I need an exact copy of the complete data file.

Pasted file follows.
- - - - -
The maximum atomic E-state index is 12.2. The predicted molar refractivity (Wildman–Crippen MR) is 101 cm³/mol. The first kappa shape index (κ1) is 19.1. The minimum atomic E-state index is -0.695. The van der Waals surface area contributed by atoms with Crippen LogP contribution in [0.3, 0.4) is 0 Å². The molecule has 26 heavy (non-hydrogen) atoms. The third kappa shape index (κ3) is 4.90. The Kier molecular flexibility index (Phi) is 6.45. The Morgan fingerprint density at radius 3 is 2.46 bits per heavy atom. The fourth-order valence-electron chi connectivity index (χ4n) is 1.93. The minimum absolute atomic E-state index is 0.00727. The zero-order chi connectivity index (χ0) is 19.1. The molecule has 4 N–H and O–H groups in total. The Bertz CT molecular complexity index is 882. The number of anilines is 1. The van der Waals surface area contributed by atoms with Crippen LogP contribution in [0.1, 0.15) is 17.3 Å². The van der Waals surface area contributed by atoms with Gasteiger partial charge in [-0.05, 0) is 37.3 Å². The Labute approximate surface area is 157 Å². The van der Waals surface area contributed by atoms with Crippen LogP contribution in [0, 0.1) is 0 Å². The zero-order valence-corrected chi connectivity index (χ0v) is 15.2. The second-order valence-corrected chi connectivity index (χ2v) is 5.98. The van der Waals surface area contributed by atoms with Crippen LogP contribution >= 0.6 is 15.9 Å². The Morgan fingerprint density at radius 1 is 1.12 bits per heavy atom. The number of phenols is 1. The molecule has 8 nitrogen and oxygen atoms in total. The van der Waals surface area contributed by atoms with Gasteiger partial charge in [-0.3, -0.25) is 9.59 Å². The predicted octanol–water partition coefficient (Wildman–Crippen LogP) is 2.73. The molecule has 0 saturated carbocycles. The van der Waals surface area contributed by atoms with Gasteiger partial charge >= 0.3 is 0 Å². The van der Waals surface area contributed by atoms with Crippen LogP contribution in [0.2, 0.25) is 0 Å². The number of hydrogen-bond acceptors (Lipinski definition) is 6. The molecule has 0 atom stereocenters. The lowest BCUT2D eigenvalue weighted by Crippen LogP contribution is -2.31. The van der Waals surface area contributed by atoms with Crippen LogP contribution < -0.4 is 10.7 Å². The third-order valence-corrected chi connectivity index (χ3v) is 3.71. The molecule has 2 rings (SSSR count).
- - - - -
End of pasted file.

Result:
The maximum atomic E-state index is 12.2. The predicted molar refractivity (Wildman–Crippen MR) is 101 cm³/mol. The first kappa shape index (κ1) is 19.1. The minimum atomic E-state index is -0.695. The van der Waals surface area contributed by atoms with Crippen LogP contribution in [0.3, 0.4) is 0 Å². The molecule has 26 heavy (non-hydrogen) atoms. The third kappa shape index (κ3) is 4.90. The Kier molecular flexibility index (Phi) is 6.45. The Morgan fingerprint density at radius 3 is 2.46 bits per heavy atom. The fourth-order valence-electron chi connectivity index (χ4n) is 1.93. The minimum absolute atomic E-state index is 0.00727. The zero-order chi connectivity index (χ0) is 19.1. The molecule has 4 N–H and O–H groups in total. The Bertz CT molecular complexity index is 882. The number of anilines is 1. The van der Waals surface area contributed by atoms with Crippen LogP contribution in [0.1, 0.15) is 17.3 Å². The van der Waals surface area contributed by atoms with Gasteiger partial charge in [-0.05, 0) is 37.3 Å². The Labute approximate surface area is 157 Å². The van der Waals surface area contributed by atoms with Crippen LogP contribution in [0, 0.1) is 0 Å². The zero-order valence-corrected chi connectivity index (χ0v) is 15.2. The second-order valence-corrected chi connectivity index (χ2v) is 5.98. The van der Waals surface area contributed by atoms with Crippen LogP contribution >= 0.6 is 15.9 Å². The Morgan fingerprint density at radius 1 is 1.12 bits per heavy atom. The number of phenols is 1. The molecule has 8 nitrogen and oxygen atoms in total. The van der Waals surface area contributed by atoms with Gasteiger partial charge in [-0.3, -0.25) is 9.59 Å². The predicted octanol–water partition coefficient (Wildman–Crippen LogP) is 2.73. The molecule has 0 saturated carbocycles. The van der Waals surface area contributed by atoms with Gasteiger partial charge >= 0.3 is 0 Å². The van der Waals surface area contributed by atoms with Crippen LogP contribution in [0.2, 0.25) is 0 Å². The number of hydrogen-bond acceptors (Lipinski definition) is 6. The molecule has 0 atom stereocenters. The lowest BCUT2D eigenvalue weighted by Crippen LogP contribution is -2.31. The van der Waals surface area contributed by atoms with Crippen LogP contribution < -0.4 is 10.7 Å². The third-order valence-corrected chi connectivity index (χ3v) is 3.71. The molecule has 2 rings (SSSR count).